Commentary: A call for self-reflection: The Salt Lake City mayoral election and whiteness
(Rick Egan | Tribune file photo) Luz Escamilla thanks friends and supporters as she awaits the ballot results in the Salt Lake City mayor's race, at her campaign headquarters, Tuesday, Nov. 5, 2019. Escamilla ran against Salt Lake City Councilwoman Erin Mendenhall, who won.
As progressives in the state of Utah, we are proud to be part of a community that values fairness, equity, and opportunity for all. These values unite us in a state where many of us have experienced the pain of being an outsider. It is because of these shared values that we can’t stop ruminating about the results of our recent Salt Lake City mayoral election.
Two good, committed people ran for mayor of our city. One of them had over 20 years of experience as a leader in both the public and private sectors. Her career perfectly positioned her for the job. To our minds, there is no question that state Sen. Luz Escamilla was the most qualified, experienced candidate. And yet she lost the election by a wide margin.
We had an opportunity to be led by a powerful, effective, experienced woman of color and we missed it.
Many have told us it is time to move on and rally behind our mayor-elect. Let us be clear: We wish Mayor-elect Erin Mendenhall success in her new role. Yet, in order for us to realize our collective vision for Salt Lake City, we ask that we all use the election results as an opportunity to self–reflect. As white women, we are sitting with the discomfort of the following questions and ask you to join us in reflection if any of these questions speak to you:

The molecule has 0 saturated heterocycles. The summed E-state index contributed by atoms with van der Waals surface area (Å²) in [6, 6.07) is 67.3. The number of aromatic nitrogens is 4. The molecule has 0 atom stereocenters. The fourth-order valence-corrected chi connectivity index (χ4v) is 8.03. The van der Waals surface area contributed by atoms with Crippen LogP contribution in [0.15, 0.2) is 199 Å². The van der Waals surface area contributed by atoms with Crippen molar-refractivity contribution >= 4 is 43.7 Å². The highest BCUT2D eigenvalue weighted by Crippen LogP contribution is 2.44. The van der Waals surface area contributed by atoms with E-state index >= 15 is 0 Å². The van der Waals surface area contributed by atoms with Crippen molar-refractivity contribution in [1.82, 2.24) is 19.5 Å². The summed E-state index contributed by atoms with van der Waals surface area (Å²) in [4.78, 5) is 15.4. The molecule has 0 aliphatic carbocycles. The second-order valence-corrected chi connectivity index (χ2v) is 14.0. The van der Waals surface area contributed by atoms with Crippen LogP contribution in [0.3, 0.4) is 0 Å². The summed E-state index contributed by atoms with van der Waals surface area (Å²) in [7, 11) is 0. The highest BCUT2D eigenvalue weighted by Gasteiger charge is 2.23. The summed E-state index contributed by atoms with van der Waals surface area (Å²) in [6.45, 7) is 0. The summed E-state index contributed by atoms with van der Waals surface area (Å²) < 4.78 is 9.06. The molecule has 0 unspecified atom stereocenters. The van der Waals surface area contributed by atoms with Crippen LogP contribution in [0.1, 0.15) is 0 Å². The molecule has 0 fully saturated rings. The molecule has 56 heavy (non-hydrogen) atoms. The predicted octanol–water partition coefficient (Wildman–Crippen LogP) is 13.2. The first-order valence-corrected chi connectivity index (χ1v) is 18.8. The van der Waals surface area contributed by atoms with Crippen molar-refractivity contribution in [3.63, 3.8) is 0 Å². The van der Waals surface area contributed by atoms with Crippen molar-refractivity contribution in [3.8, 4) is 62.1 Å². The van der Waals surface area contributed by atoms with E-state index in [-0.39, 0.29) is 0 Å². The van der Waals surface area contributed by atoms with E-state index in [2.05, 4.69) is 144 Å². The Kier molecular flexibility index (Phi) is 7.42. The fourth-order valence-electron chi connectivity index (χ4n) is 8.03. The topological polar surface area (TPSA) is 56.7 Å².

Have I tended to gravitate toward leaders who feel familiar to me, who speak or look like me, share my cultural experience or validate my personal history? The election results suggest that when people didn’t know either of the candidates, they defaulted to Mendenhall. Or, when people worried about having a mayor from the west side, they defaulted to yet another east side candidate as the “neutral” choice.
What do I think or feel about systemic racism? In the days following the election we joined in the many spirited conversations on social media. To the question whether race mattered in this election, so many insisted it did not matter at all. How could it and other facets of identity not matter?
How am I using my power and resources to create a more equitable Salt Lake City? Escamilla was eminently qualified for the job of mayor, and she raised similar amounts of money; but the results would suggest that Escamilla had to work harder. If you supported Escamilla, it was not enough to vote for her or chirp about her on social media. You need to do more if you want real change.
This commentary is not about this election. It’s about the future. But we are using this election as a critical springboard that tells us something meaningful about who we are.
As white progressive women, we call upon our neighbors to consider this issue: What is it that prevents our community from centering people who have been at the margins? From standing with westside residents and others who are most impacted by environmental injustice? From lifting up candidates who may not share our background but who share our vision for this community? More diverse voices signal and attract a greater number of businesses. This isn’t just clawing for equality, this is literally what’s best for all.
If we want to be allies committed to being actively anti-racist we need to work to shift the balance of power with our votes. That means getting to know candidates who bring different skills and experience. How can we as a community prepare ourselves to recognize and elevate a transformative leader when she’s staring us in the face?
Melinda Pettingill, Sugar House; Judi Hilman, The Avenues; Annabel Sheinberg, St. Mary’s; Mara Haight, Glendale; Teri Mumm, Fairpark; Lisa Diamond, The Avenues.